Original Research - Special Collection: Christian Leadership

Christian leadership in a South African township community: A reflection on nepotism and its impact on society

Kasebwe T.L. Kabongo
HTS Teologiese Studies / Theological Studies | Vol 76, No 2 | a5842 | DOI: https://doi.org/10.4102/hts.v76i2.5842 | © 2020 Kasebwe T.L. Kabongo | This work is licensed under CC Attribution 4.0
Submitted: 10 October 2019 | Published: 15 April 2020

About the author(s)

Kasebwe T.L. Kabongo, Department of Religion Studies and Missiology, Faculty of Theology and Religion, University of Pretoria, Pretoria, South Africa


The author reflects on the reality of nepotism in Christian leadership as he has observed in the township of Soshanguve and many other African poverty-stricken communities he has lived in. The leadership of churches in those areas seems to run in the family. This model tends to have a disempowering effect on the other church members in terms of taking responsibility or initiating projects that could expand the impact of the church beyond the borders of its walls. This article recognises the positive impact of nepotism, but it mostly stresses on the negative impact of nepotism on the democratisation of power in the church and society. It uses music, a critical vehicle of knowledge acquisition in Africa, to stress upon the fact that Christian leaders should be equipped to participate in the common good, help in the empowerment of ordinary people around them, starting with their members and be altruistic, like Jesus, and work beyond the boundaries of their families.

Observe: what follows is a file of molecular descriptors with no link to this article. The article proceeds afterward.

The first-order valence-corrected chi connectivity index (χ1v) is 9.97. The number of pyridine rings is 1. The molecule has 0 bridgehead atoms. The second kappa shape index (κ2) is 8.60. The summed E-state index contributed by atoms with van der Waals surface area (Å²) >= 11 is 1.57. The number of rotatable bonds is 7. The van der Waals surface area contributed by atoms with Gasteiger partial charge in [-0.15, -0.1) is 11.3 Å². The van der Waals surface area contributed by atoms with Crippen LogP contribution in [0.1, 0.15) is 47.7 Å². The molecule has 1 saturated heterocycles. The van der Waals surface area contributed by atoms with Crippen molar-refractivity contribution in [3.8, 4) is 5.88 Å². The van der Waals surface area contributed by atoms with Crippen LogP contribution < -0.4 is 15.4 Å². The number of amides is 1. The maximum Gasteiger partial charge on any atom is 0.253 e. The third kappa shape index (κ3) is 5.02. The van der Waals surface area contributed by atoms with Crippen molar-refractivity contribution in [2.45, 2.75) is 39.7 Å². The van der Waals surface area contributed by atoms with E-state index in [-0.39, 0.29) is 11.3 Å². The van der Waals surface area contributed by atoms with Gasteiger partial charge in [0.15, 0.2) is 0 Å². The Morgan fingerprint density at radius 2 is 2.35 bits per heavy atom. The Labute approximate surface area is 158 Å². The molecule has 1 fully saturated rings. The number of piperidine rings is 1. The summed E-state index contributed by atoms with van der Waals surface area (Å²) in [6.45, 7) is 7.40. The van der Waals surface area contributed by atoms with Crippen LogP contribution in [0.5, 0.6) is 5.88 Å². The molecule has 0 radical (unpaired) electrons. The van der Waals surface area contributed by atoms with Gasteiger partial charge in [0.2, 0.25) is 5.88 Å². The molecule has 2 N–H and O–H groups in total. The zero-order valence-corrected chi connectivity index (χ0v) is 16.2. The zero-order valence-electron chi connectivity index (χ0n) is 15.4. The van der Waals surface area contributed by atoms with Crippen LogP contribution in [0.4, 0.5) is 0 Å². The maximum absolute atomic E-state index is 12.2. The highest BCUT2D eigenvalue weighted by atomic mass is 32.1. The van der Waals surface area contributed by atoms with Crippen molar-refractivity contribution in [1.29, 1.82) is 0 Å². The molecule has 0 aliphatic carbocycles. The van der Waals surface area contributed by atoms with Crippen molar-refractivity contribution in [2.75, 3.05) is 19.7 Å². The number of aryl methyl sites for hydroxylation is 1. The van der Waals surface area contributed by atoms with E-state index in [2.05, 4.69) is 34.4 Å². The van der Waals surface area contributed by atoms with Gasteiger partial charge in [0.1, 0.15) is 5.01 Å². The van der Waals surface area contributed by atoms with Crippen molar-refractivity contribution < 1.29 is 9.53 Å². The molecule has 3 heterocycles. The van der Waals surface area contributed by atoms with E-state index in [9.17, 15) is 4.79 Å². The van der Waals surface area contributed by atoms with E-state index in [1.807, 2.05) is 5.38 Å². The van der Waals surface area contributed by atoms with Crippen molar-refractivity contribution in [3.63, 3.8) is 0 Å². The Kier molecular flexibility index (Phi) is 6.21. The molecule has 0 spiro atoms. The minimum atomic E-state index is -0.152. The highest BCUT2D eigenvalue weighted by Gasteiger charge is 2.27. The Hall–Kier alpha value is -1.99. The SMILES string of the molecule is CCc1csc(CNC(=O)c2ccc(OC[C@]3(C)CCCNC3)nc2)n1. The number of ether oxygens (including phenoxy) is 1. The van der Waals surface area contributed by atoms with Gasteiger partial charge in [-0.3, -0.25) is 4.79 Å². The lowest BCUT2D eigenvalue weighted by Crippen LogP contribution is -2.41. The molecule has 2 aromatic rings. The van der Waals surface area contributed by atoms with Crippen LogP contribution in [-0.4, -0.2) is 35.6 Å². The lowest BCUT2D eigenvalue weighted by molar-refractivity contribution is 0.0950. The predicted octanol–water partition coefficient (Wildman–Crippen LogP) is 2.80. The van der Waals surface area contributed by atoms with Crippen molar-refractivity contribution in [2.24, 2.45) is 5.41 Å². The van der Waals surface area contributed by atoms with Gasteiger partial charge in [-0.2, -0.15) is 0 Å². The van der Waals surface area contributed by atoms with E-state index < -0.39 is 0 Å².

Democratisation; Inclusive; Music; Nepotism; Prophetic


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